I firmly believe that antique rosaries should be left as they were found unless you are keeping them solely for yourself and then you may do as you please of course! The problem with this deceptive practice- adding skulls and other items and not explaining that they are recent additions- is the new buyer generally pays more because of the skull, medal, or the most recent addition I've been seeing is a red bead resembling a drop of blood, and they are sometimes led to believe that it is an original part of the rosary, which it may not be. I feel very strongly that sellers should know their materials and clearly explain any recent replacement parts or additions, assuring that the buyer knows exactly what they are getting. 

These are, of course, exceptional examples of skulls, not all the authentic original skulls of of this quality, some are much more humble. Remember that it is certainly worth the small effort to ask a seller if the skull is a recent addition.

Monday, November 1, 2010

Antique WWI and WWII Rosaries for Soldiers

 Note that all the centers on the Antique WWI rosaries are the same. Each one has a profile of Mary on one side and Jesus carrying the cross on the reverse. Every single one of the rosaries has this center. The crucifix is entirely another story. They vary greatly, from wood crucifixes to simple brass ones.

Accurate histories of rosary types are very difficult to come by- there are few with general knowledge on this topic, as rosaries have only recently become collector items. Prior to modern times they were solely devotional objects, and these soldier's rosaries exemplify that. These were official issue rosaries during WWI. The story goes that so many were produced there were plenty remaining up until WWII. Made to be durable, they are constructed of "pull chain" designed metal balls. Nearly indestructible, they were carried by our soldiers to battle.

Because of their extreme durability, they make wonderful rosaries for daily use. I have seen similar versions coming from nun's estates. Perhaps they were given to an aunt or sister who was a nun by returning soldiers, or maybe some were intentionally made for convent use.

Currently, I have one that has an old field repair on The Sacred Bead. This one is very special, as it must have quite a story to tell. It needs to go to a WWI history buff or someone who appreciates the endurance and devotion that rosaries have had. They are not all shiny and new! Many of the antique rosaries on my website have had over a century of loving use and repairs. But, that is the only WWI rosary I have ever seen with a repair, testifying to their extreme durability.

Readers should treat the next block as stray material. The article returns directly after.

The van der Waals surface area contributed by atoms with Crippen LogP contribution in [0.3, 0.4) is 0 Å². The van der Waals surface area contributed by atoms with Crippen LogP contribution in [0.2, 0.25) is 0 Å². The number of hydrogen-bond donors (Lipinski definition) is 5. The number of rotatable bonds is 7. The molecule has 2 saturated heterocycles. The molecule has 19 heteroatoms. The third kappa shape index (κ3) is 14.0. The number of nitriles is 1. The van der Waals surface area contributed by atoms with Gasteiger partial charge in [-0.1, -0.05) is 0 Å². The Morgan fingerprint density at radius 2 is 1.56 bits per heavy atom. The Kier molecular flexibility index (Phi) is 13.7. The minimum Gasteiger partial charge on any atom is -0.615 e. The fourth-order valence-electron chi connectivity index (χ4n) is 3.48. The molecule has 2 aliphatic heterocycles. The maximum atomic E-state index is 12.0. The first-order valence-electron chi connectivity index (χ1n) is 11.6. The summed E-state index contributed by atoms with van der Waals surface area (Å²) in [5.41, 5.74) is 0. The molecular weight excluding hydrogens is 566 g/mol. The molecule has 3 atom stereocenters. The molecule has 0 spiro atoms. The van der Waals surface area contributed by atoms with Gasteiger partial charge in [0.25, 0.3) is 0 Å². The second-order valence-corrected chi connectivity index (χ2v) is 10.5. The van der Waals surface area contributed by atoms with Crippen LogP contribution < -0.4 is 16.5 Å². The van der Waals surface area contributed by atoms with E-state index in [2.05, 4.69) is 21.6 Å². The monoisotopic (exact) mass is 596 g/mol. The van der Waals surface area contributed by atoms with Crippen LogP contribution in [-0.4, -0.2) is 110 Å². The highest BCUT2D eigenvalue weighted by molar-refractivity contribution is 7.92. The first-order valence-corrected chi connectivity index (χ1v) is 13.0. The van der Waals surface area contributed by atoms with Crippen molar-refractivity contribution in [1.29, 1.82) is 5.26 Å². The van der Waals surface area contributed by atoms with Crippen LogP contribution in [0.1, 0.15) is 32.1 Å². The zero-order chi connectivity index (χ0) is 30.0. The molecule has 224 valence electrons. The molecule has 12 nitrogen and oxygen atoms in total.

Most of these rosaries are solid brass. A few have silver plating, these are said to be the ones reserved for the chaplains. Some are worn through the plating, again testifying to their endurance. With constant handling, the old patina on the brass is gently worn away and they begin to glow again. I never clean rosaries, leaving that to the new owner. Some like the original patina, others like a polished look. These are absolutely gorgeous when polished. Although I have seen some sellers claiming the silvered ones to be sterling, none are marked sterling and they were made after the laws went into affect that silver and gold must be marked. I doubt that there are any that are sterling, so beware of sellers claiming that one is solid silver. Testing silver only reveals the surface material so silver plate will test the same as solid silver unless a file mark is made through the plating- which of course, ruins the rosary.

Czech Art Glass Beads on Antique Rosaries

 Beautiful blue beads with a bit of iridescence; each has a cross image inside the glass. Superb example of the skill of Czech bead makers.
 Antique French rosary with extra medals and delightfully subtle caramel colored, molded glass beads.
 Incredible deep caramel color swirled Czech glass beads adorn this antique rosary at The Sacred Bead.

 Lovely violet and pink beads.
Exceptional Czech art glass beads made to resemble precious tiger eye. These beads fool many who think they are natural stone rather than glass.
 Beads are in the shape of roses- just lovely combined with the enamel work and extra medals between each decade.
 This type of bead was made to resemble natural gemstones- many owners and sellers of these rosaries do not realize that these are art glass beads and believe they are natural stone. They were produced in a wide range of colors to mimic tiger eye, carnelian, and agate. The clue is the light band around the equator of each bead- natural stone will not have that. Absolutely gorgeous beads! If you are thinking about buying an antique rosary, find an exceptional number of beautiful antique rosaries in all price ranges on The Sacred Bead.
Czech bead makers have been masters of interesting beads, molded beads that resemble everything from cats to roses, and art glass beads with swirling colors. Long established as a source of glass beads, Czech beads were a popular trade item to Africa and Asia. Beads resembling coral, agate, and amber were highly regarded by those who couldn't afford the real material.
Antique French rosaries often have Czech beads as they are beautiful and were not overly expensive. Fine bead stores today have a multitude of interesting Czech beads- it is interesting to see that many bead makers are still producing the same beads that they were 100 years ago!